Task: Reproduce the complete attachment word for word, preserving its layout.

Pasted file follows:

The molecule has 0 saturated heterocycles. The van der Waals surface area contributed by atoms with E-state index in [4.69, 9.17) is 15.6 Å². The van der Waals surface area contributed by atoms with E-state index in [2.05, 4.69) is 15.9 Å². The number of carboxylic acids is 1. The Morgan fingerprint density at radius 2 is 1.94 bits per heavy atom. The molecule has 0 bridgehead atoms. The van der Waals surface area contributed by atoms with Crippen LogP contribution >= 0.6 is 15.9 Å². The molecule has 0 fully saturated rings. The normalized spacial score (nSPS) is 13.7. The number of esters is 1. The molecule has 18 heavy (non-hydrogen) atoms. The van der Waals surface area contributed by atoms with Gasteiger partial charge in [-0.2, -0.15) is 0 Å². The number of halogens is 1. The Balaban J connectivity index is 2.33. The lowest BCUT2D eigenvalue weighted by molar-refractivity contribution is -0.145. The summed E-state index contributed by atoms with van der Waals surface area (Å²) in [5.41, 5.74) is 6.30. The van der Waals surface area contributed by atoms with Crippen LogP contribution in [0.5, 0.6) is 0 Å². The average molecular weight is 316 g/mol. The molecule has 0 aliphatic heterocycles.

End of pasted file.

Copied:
The molecule has 0 saturated heterocycles. The van der Waals surface area contributed by atoms with E-state index in [4.69, 9.17) is 15.6 Å². The van der Waals surface area contributed by atoms with E-state index in [2.05, 4.69) is 15.9 Å². The number of carboxylic acids is 1. The Morgan fingerprint density at radius 2 is 1.94 bits per heavy atom. The molecule has 0 bridgehead atoms. The van der Waals surface area contributed by atoms with Crippen LogP contribution >= 0.6 is 15.9 Å². The molecule has 0 fully saturated rings. The normalized spacial score (nSPS) is 13.7. The number of esters is 1. The molecule has 18 heavy (non-hydrogen) atoms. The van der Waals surface area contributed by atoms with Gasteiger partial charge in [-0.2, -0.15) is 0 Å². The number of halogens is 1. The Balaban J connectivity index is 2.33. The lowest BCUT2D eigenvalue weighted by molar-refractivity contribution is -0.145. The summed E-state index contributed by atoms with van der Waals surface area (Å²) in [5.41, 5.74) is 6.30. The van der Waals surface area contributed by atoms with Crippen LogP contribution in [0.5, 0.6) is 0 Å². The average molecular weight is 316 g/mol. The molecule has 0 aliphatic heterocycles.